It is twenty years since the publication of Raewyn Connell's highly influential text The Men and the Boys. This book, building on feminist and pro-feminist perspectives of gender formation, was written over a ten-year period from the late 1980s to the late 1990s. It was published five years after the release of the groundbreaking text Masculinities (1995) and tackled multiple issues concerning boys and men. While providing an important platform and summary of where the research from the social science and humanities on men and masculinities stood in the year 2000, the book also contained a theoretical framework for understanding men and masculinities as part of gender relations. Importantly, the future direction of the field was outlined, and suggestions were made as to likely future agendas. These subjects included investigating the implications of globalization and its different characteristics on gender formation, the role of men's bodies, the impact of the media and culture in men's lives, sexuality, education, health, politics, change, violence, and peace. In recent years, questions about the lives and experiences of men and boys continue to raise remarkable media interest, public concern, and controversy on a global scale. Global changes in practices of knowledge have ensured that across the humanities and social sciences, research in the field of masculinities (of all ages) has continued to flourish and expand.

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Cinthia Torres Toledo and Marília Pinto de Carvalho

Abstract

Black working-class boys are the group with the most significant difficulties in their schooling process. In dialogue with Raewyn Connell, we seek to analyze how the collective conceptions of peer groups have influenced the school engagement of Brazilian boys. We conducted an ethnographic research with students around the age of 14 at an urban state school in the periphery of the city of São Paulo. We analyzed the hierarchization process between two groups of boys, demonstrating the existence of a collective notion of masculinity that works against engagement with the school. Well-known to the Anglophone academic literature, this association is rather uncommon in the Brazilian literature. We have therefore attempted to describe and analyze here the challenges faced by Black working-class Brazilian boys to establish more positive educational trajectories.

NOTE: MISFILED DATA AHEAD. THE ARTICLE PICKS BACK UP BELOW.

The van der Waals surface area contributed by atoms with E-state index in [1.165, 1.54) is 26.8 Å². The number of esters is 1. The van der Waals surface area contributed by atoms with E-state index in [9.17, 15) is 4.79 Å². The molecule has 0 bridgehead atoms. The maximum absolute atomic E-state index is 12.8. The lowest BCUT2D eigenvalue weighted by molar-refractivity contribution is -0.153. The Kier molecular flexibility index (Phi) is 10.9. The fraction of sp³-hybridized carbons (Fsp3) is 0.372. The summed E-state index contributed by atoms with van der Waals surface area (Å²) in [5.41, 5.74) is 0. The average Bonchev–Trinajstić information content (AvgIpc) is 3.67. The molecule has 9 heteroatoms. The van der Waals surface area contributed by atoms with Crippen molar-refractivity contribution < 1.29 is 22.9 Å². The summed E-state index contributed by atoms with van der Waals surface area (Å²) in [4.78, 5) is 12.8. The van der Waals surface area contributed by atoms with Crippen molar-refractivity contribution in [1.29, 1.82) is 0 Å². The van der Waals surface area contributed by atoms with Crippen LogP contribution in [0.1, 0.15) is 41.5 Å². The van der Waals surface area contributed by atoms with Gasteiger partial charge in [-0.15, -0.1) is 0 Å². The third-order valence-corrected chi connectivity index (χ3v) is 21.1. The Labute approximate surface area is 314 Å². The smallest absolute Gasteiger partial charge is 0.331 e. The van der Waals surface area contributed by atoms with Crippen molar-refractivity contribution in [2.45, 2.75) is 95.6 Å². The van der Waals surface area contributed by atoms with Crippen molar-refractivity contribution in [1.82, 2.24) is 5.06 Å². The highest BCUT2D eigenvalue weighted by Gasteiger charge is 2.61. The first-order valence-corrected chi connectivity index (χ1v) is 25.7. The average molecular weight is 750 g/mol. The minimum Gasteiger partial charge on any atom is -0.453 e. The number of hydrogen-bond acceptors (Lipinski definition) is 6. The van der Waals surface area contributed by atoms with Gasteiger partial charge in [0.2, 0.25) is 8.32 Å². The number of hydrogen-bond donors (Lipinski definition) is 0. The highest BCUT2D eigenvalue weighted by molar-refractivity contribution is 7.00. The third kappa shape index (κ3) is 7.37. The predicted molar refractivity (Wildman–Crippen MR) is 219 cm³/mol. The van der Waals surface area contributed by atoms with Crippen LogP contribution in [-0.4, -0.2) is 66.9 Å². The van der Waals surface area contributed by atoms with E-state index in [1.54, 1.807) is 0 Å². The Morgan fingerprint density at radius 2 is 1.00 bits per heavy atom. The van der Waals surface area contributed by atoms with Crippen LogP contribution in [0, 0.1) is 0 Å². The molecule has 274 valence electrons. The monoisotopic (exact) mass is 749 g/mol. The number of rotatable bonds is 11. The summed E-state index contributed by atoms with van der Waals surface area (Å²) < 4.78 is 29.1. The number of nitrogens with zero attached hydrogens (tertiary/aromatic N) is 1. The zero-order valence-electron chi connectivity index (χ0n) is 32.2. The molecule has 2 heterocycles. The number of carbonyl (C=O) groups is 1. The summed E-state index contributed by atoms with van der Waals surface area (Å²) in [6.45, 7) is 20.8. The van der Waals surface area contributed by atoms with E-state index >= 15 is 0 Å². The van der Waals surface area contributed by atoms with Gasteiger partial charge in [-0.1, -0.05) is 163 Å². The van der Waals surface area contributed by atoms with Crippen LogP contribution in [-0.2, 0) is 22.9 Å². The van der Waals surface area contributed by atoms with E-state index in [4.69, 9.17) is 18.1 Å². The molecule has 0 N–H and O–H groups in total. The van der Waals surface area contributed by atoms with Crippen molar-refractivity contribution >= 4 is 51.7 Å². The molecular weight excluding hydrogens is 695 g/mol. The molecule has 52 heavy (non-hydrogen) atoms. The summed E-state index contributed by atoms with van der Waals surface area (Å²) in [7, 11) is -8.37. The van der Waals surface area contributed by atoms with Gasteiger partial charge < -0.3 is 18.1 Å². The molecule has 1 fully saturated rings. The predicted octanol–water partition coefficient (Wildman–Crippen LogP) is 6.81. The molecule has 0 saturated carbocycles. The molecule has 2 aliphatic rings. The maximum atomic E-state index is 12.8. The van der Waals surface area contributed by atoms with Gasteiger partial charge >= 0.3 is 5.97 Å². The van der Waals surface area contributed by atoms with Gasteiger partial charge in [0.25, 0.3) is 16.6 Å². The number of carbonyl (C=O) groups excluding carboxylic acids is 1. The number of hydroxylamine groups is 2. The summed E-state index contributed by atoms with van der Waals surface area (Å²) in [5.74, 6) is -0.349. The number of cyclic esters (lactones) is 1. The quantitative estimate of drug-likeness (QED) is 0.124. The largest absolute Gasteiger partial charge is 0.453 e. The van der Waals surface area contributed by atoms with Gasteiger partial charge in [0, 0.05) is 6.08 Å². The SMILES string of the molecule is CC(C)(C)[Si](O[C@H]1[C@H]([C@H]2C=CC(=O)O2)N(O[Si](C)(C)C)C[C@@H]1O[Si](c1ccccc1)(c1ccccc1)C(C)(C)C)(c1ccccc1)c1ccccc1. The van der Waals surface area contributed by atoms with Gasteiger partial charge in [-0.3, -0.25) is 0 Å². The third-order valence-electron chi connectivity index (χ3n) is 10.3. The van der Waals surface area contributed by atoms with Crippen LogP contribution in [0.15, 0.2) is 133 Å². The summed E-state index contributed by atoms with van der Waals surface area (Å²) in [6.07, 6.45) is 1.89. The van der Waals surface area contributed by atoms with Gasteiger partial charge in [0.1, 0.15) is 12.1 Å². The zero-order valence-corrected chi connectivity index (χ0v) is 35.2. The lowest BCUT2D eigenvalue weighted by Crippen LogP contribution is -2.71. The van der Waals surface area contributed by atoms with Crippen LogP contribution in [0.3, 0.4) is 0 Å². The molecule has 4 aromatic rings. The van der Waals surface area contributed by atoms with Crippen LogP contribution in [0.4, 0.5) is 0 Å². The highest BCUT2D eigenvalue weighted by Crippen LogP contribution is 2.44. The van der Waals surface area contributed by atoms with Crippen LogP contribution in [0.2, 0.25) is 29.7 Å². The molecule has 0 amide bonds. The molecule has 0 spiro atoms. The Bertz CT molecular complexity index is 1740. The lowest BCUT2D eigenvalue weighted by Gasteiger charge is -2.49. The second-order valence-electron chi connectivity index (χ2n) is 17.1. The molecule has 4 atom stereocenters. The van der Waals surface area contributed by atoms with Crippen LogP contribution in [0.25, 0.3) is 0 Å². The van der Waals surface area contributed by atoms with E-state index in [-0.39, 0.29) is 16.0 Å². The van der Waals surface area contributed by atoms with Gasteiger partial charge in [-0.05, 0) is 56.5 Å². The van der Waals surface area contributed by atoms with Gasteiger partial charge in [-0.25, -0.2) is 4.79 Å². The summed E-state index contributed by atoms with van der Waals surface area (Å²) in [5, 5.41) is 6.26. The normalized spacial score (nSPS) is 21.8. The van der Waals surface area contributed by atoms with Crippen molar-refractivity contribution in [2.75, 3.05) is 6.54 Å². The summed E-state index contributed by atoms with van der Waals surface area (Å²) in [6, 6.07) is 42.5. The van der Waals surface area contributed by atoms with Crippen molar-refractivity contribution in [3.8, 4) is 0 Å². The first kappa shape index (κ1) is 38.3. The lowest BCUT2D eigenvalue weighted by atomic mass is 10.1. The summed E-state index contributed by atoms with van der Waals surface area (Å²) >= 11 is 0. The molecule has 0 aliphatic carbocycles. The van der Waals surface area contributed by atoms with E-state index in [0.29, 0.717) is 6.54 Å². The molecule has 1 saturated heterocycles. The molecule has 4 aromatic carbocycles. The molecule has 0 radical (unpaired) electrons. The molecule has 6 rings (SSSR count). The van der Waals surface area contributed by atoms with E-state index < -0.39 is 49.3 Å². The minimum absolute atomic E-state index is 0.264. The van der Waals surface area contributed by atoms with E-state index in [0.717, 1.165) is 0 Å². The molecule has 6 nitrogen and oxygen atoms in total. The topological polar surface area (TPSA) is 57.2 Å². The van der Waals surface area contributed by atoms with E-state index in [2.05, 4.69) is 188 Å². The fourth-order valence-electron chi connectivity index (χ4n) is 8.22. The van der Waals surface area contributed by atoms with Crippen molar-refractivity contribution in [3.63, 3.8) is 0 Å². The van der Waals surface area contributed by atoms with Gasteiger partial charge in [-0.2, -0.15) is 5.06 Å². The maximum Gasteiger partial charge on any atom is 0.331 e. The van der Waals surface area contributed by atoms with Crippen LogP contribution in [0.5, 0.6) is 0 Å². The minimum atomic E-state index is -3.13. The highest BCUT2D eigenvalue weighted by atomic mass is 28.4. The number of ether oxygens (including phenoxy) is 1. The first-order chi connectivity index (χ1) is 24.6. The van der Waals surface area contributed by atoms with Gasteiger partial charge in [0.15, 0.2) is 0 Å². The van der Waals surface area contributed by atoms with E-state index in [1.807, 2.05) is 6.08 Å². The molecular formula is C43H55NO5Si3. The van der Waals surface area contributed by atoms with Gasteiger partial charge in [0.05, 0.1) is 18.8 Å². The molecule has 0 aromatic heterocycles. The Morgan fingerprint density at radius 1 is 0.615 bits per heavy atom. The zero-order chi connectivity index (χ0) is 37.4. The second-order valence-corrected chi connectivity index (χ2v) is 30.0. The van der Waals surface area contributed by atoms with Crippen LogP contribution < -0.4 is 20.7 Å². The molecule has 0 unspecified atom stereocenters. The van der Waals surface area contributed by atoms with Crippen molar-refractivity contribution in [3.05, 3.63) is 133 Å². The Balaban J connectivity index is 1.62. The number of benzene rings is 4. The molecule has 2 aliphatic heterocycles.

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Robert Morrell

Abstract

The study of masculinity in South Africa scarcely existed in 1990. A minor interest in gender was focused on women and inequality. South Africa was emerging from four decades of apartheid. It was into this environment that Raewyn Connell's ideas were introduced, adopted and adapted. Raewyn herself made a number of trips to South Africa in the 1990s and 2000s and found a ready reception for her theories about masculinity. South Africa was in transition feeling its way from white minority rule and authoritarianism toward democracy and a commitment to ending poverty, inequality, racism, and the oppression of women. In this article, I describe how Raewyn's idea energized scholarship, created a new research interest in men and masculinity, and contributed to gender activism.